By this time, the Communists, local leaders, residents and Catholic Church
had dug in, their positions seemingly intractable. The Communists' compromise
to allow a church to be built outside of the town was rejected--until Karol
Wojtyla, the realist, the negotiator, broke the stalemate,persuading everyone
that the existence of the church transcended all other considerations. The time
to bend was now. In May 1977, a year before he became Pope, almost twenty years
after the first request for a permit, Karol Wojtyla consecrated the church at
Nowa Huta. What the worshippers were most proud of--and it was a symbol Karol
Wojtyla helped to make into a reality--is the gigantic crucifixion that hangs
over the new altar. It was made out of shrapnel that had been taken from the
wounds of Polish soldiers, collected and sent from all over the country to
make the sculpture in the new church.
Along with his steady mastery of red tape and showing up (again and
again and again), Wojtyla's gifts as public speaker matured during the 70's.
They were on daily display during his years in Krakow whenever he gave
sermons or led a procession through the streets celebrating one of the many
Catholic feast days. During partition, long decades when the Poles could not
speak freely, they learned the survival tactic of Aesopian double speak.
People spoke of "Christ's crucifixion" and meant their own; they spoke of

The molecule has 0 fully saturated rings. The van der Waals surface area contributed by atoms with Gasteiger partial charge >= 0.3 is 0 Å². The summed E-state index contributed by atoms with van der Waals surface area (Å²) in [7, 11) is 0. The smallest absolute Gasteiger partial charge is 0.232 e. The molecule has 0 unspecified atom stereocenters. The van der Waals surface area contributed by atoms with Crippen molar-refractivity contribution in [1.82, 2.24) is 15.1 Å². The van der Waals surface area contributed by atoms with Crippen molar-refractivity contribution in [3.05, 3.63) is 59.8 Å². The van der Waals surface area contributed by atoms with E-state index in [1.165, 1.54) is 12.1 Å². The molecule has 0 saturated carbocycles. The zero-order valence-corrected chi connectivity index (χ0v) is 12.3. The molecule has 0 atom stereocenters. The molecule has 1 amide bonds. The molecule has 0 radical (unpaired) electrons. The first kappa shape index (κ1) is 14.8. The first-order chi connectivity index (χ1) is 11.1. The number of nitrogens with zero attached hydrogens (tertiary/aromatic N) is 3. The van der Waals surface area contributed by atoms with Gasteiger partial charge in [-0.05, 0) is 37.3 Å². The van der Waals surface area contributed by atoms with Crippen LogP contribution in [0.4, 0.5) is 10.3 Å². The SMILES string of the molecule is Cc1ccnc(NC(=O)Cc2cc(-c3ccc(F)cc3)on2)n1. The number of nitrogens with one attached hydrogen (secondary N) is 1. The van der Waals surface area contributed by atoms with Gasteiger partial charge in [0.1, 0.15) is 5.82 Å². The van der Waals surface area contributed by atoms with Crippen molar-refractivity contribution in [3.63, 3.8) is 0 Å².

"freedom under God" and meant release from their oppressors. Wojtyla knew
this subversive habit well, and he practiced artful symbolic dodge every
Sunday at St. Florian's, his church in Krakow. When the cardinal spoke of
"truth in everyday life" the congregation knew he meant both "Christ's
truth" and the plain truth: all that wasn't a Communist lie. It was not a
call to revolution, but it was a little expression of everyone's anger toward
the regime, a little reminder that everyone clearly knew the difference
between honesty and falsehood. As prosaic as this might seem in our
outrageously expressive democracy, Wojtyla's words drew new people -- even
those who weren't religious came to church as a way of casting their silent
vote against the regime.
The Communists began to blunder crudely. In the late 70's, there were
bloody clashes between workers and police after the government again raised
food prices. Five priests disappeared in a short period of time. The police